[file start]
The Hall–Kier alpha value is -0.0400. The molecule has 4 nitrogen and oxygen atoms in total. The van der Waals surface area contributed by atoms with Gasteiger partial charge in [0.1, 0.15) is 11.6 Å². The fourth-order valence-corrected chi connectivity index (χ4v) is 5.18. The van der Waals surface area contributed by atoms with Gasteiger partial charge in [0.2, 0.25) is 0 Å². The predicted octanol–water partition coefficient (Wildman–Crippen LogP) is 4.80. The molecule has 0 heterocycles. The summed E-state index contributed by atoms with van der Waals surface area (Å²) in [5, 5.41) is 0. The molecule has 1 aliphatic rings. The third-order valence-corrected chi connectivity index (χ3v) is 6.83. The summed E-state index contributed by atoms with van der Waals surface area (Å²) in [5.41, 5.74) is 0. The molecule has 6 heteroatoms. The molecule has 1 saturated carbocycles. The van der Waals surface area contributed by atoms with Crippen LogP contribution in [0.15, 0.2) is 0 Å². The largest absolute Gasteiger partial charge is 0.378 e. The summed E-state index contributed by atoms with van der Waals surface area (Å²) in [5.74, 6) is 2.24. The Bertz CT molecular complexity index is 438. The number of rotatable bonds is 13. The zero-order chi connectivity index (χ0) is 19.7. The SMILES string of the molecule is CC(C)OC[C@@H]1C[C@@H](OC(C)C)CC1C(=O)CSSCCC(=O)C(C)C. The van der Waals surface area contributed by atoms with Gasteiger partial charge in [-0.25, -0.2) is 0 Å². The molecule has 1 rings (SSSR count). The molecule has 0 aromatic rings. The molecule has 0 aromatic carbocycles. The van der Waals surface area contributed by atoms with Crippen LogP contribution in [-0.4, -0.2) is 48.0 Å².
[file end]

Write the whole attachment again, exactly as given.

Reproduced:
The Hall–Kier alpha value is -0.0400. The molecule has 4 nitrogen and oxygen atoms in total. The van der Waals surface area contributed by atoms with Gasteiger partial charge in [0.1, 0.15) is 11.6 Å². The fourth-order valence-corrected chi connectivity index (χ4v) is 5.18. The van der Waals surface area contributed by atoms with Gasteiger partial charge in [0.2, 0.25) is 0 Å². The predicted octanol–water partition coefficient (Wildman–Crippen LogP) is 4.80. The molecule has 0 heterocycles. The summed E-state index contributed by atoms with van der Waals surface area (Å²) in [5, 5.41) is 0. The molecule has 1 aliphatic rings. The third-order valence-corrected chi connectivity index (χ3v) is 6.83. The summed E-state index contributed by atoms with van der Waals surface area (Å²) in [5.41, 5.74) is 0. The molecule has 6 heteroatoms. The molecule has 1 saturated carbocycles. The van der Waals surface area contributed by atoms with Crippen LogP contribution in [0.15, 0.2) is 0 Å². The largest absolute Gasteiger partial charge is 0.378 e. The summed E-state index contributed by atoms with van der Waals surface area (Å²) in [5.74, 6) is 2.24. The Bertz CT molecular complexity index is 438. The number of rotatable bonds is 13. The zero-order chi connectivity index (χ0) is 19.7. The SMILES string of the molecule is CC(C)OC[C@@H]1C[C@@H](OC(C)C)CC1C(=O)CSSCCC(=O)C(C)C. The van der Waals surface area contributed by atoms with Gasteiger partial charge in [-0.25, -0.2) is 0 Å². The molecule has 1 rings (SSSR count). The molecule has 0 aromatic rings. The molecule has 0 aromatic carbocycles. The van der Waals surface area contributed by atoms with Crippen LogP contribution in [-0.4, -0.2) is 48.0 Å².